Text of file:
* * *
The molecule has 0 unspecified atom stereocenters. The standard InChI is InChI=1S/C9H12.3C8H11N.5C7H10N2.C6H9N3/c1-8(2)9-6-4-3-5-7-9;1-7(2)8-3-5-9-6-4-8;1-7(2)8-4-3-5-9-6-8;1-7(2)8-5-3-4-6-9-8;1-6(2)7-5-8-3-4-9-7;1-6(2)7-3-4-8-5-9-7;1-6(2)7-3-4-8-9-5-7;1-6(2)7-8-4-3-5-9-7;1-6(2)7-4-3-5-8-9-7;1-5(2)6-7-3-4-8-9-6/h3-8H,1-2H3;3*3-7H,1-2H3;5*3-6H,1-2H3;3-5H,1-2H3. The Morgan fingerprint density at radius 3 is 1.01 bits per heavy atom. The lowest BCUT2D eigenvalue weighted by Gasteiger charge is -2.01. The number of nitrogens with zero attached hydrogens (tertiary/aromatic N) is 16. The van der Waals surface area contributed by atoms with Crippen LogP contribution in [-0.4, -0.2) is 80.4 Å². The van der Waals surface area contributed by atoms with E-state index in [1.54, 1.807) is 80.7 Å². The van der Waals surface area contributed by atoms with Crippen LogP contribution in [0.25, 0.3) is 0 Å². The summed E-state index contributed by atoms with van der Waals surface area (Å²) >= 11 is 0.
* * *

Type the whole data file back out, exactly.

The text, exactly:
The molecule has 0 unspecified atom stereocenters. The standard InChI is InChI=1S/C9H12.3C8H11N.5C7H10N2.C6H9N3/c1-8(2)9-6-4-3-5-7-9;1-7(2)8-3-5-9-6-4-8;1-7(2)8-4-3-5-9-6-8;1-7(2)8-5-3-4-6-9-8;1-6(2)7-5-8-3-4-9-7;1-6(2)7-3-4-8-5-9-7;1-6(2)7-3-4-8-9-5-7;1-6(2)7-8-4-3-5-9-7;1-6(2)7-4-3-5-8-9-7;1-5(2)6-7-3-4-8-9-6/h3-8H,1-2H3;3*3-7H,1-2H3;5*3-6H,1-2H3;3-5H,1-2H3. The Morgan fingerprint density at radius 3 is 1.01 bits per heavy atom. The lowest BCUT2D eigenvalue weighted by Gasteiger charge is -2.01. The number of nitrogens with zero attached hydrogens (tertiary/aromatic N) is 16. The van der Waals surface area contributed by atoms with Crippen LogP contribution in [-0.4, -0.2) is 80.4 Å². The van der Waals surface area contributed by atoms with E-state index in [1.54, 1.807) is 80.7 Å². The van der Waals surface area contributed by atoms with Crippen LogP contribution in [0.25, 0.3) is 0 Å². The summed E-state index contributed by atoms with van der Waals surface area (Å²) >= 11 is 0.